For shops or insurers looking to speed up cycle time, the types of parts used may make more difference than any other factor. 

Third-party "desk auditors" faced some critics and tough questions during a panel discussion at the Collision Industry Conference (CIC) held in Hollywood, Florida, in late July. 

Saturday, 31 May 2003 17:00

Salvage airbags, OEM info debated at CIC

The issue of reuse of non-deployed airbags from salvaged vehicles returned to the spotlight at the Collision Industry Conference in Phoenix in April with a panel discussion that included information on a program being developed to certify such airbag modules. 

"Working Small and Effective" was the title of a class at the International Autobody Congress and Exposition (NACE) in Dallas, Texas in early December, but it could have been an apt theme for the event. Many wondered whether NACE would "feel the impact" (the actual theme of the show) of the five major paint companies being absent from the trade show floor. Indeed, attendance by both shops and vendors was down. (For details, see "NACE by the numbers".)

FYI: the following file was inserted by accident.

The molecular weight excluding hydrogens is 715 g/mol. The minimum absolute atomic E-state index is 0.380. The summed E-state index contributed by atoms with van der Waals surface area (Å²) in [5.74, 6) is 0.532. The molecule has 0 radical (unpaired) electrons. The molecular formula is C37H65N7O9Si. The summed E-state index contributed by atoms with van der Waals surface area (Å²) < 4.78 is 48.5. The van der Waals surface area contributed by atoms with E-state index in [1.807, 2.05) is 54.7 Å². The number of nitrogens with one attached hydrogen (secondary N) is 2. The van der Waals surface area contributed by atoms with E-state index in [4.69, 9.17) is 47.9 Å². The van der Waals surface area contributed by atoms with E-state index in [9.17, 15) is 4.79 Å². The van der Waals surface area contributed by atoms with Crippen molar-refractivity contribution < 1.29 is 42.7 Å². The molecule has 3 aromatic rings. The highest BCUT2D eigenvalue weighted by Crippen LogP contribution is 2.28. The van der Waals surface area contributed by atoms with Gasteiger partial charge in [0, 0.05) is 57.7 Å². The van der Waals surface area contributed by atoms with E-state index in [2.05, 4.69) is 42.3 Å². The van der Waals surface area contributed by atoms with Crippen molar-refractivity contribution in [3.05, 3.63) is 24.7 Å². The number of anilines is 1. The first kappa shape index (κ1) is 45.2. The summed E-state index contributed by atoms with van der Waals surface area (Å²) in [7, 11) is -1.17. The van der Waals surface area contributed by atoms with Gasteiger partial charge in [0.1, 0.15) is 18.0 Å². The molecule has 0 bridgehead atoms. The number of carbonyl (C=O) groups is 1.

Used or "recyclable" parts were the focus of discussion during a number of other presentations at the Collision Industry Conference (CIC) held in mid-March in Nashville, Tennessee. 

Throughout the Las Vegas Convention Center the 35,000 attendees at last month's NACE seemed to be talking as much about the event itself as they did about the usual industry announcements, speakers and the "good deals" to be had on the trade show floor.

Sometimes the best way to look forward is to spend a few minutes looking back.
That’s a concept that came to mind recently looking through a file of industry-related notes and articles from 15 years ago. What can the industry today learn from the ideas and topics being discussed then? What has changed – for better or worse – and are there areas in which virtually no progress has been made? And what should we be doing differently now to ensure we’re not just treading water 15 years from now in 2022?

If you think the collision repair industry is changing rapidly, spend a little time talking with the owner of your nearby auto salvage yard: